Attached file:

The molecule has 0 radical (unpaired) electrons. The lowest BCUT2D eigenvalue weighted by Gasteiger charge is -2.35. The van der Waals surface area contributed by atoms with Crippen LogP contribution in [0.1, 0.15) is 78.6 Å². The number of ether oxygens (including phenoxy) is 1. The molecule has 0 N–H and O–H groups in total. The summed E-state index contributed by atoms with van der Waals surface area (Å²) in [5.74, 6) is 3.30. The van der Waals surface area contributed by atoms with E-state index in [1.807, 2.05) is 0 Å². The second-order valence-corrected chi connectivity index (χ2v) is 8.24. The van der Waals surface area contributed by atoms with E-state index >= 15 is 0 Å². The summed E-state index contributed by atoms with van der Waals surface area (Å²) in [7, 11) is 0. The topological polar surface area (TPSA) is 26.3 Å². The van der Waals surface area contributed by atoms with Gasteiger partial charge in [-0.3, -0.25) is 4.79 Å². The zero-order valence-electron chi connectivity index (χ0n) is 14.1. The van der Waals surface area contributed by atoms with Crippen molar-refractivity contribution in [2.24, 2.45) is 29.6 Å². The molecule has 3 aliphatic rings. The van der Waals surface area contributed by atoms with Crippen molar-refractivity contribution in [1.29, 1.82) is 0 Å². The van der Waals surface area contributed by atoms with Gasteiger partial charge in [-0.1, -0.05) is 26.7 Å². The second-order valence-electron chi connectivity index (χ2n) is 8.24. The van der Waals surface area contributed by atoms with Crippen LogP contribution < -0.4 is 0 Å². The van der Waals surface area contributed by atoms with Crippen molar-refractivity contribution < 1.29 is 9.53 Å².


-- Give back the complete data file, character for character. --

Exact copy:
The molecule has 0 radical (unpaired) electrons. The lowest BCUT2D eigenvalue weighted by Gasteiger charge is -2.35. The van der Waals surface area contributed by atoms with Crippen LogP contribution in [0.1, 0.15) is 78.6 Å². The number of ether oxygens (including phenoxy) is 1. The molecule has 0 N–H and O–H groups in total. The summed E-state index contributed by atoms with van der Waals surface area (Å²) in [5.74, 6) is 3.30. The van der Waals surface area contributed by atoms with E-state index in [1.807, 2.05) is 0 Å². The second-order valence-corrected chi connectivity index (χ2v) is 8.24. The van der Waals surface area contributed by atoms with E-state index >= 15 is 0 Å². The summed E-state index contributed by atoms with van der Waals surface area (Å²) in [7, 11) is 0. The topological polar surface area (TPSA) is 26.3 Å². The van der Waals surface area contributed by atoms with Gasteiger partial charge in [-0.3, -0.25) is 4.79 Å². The zero-order valence-electron chi connectivity index (χ0n) is 14.1. The van der Waals surface area contributed by atoms with Crippen molar-refractivity contribution in [2.24, 2.45) is 29.6 Å². The molecule has 3 aliphatic rings. The van der Waals surface area contributed by atoms with Crippen molar-refractivity contribution in [1.29, 1.82) is 0 Å². The van der Waals surface area contributed by atoms with Gasteiger partial charge in [-0.1, -0.05) is 26.7 Å². The second-order valence-electron chi connectivity index (χ2n) is 8.24. The van der Waals surface area contributed by atoms with Crippen LogP contribution < -0.4 is 0 Å². The van der Waals surface area contributed by atoms with Crippen molar-refractivity contribution < 1.29 is 9.53 Å².